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Prostate cancer

Updated 21 February 2018

What is the outcome of treatment of prostatitis?

Cases of acute prostatitis are usually completely resolved by appropriate antibiotic treatment. A two-week course of antibiotics is usually sufficient. Recurrence or persistent infection is rare.

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Cases of acute prostatitis are usually completely resolved by appropriate antibiotic treatment. A two-week course of antibiotics is usually sufficient. Recurrence or persistent infection is rare.

On the other hand all forms of chronic prostatitis are difficult to treat. Standard antibiotics penetrate the prostate poorly. Quinolones and trimethoprim-sulphametoxazole penetrate the prostate fairly well. Resistance to trimethoprim-sulphametoxazole is, however, fairly common.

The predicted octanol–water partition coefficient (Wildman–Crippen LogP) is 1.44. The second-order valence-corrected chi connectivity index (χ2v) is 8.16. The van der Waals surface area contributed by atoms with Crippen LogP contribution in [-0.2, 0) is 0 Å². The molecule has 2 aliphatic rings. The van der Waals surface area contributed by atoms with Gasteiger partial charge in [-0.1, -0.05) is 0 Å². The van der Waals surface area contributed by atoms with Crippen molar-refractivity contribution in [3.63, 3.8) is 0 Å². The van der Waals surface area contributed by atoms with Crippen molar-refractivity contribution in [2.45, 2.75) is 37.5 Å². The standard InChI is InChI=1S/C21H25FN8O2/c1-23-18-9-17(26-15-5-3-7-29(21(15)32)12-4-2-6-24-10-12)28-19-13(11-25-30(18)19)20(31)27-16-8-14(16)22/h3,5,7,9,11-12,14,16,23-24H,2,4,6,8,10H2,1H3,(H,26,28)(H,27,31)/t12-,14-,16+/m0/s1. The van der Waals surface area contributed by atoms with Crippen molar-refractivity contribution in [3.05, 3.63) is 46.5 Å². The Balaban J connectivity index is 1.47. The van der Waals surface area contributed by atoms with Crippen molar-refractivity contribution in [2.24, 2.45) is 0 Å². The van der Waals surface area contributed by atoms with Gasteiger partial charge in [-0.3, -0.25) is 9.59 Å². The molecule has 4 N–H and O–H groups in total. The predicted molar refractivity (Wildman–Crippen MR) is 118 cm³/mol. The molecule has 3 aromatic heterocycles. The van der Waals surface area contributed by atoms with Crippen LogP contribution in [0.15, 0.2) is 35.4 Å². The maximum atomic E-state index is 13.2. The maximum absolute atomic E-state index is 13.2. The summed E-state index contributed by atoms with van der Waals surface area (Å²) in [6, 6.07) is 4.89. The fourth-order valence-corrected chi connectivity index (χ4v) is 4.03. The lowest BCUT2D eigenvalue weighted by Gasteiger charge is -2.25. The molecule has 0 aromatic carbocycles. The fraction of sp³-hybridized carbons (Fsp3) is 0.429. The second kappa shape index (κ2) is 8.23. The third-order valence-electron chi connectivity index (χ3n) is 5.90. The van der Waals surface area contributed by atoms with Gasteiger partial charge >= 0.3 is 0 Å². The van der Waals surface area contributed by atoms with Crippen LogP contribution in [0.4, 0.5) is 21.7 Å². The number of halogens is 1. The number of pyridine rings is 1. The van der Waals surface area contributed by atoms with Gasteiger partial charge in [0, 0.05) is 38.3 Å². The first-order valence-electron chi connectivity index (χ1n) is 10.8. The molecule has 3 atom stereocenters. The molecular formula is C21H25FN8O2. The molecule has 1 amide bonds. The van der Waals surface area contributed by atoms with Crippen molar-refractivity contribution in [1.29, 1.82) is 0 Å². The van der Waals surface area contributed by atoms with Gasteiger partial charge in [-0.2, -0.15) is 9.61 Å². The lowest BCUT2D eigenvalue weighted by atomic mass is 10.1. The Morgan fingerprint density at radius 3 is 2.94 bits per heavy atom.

Chronic prostatitis is likely to recur despite treatment, but symptoms are milder and can be reduced by changes in lifestyle. Treatment lasts between six and eight weeks.

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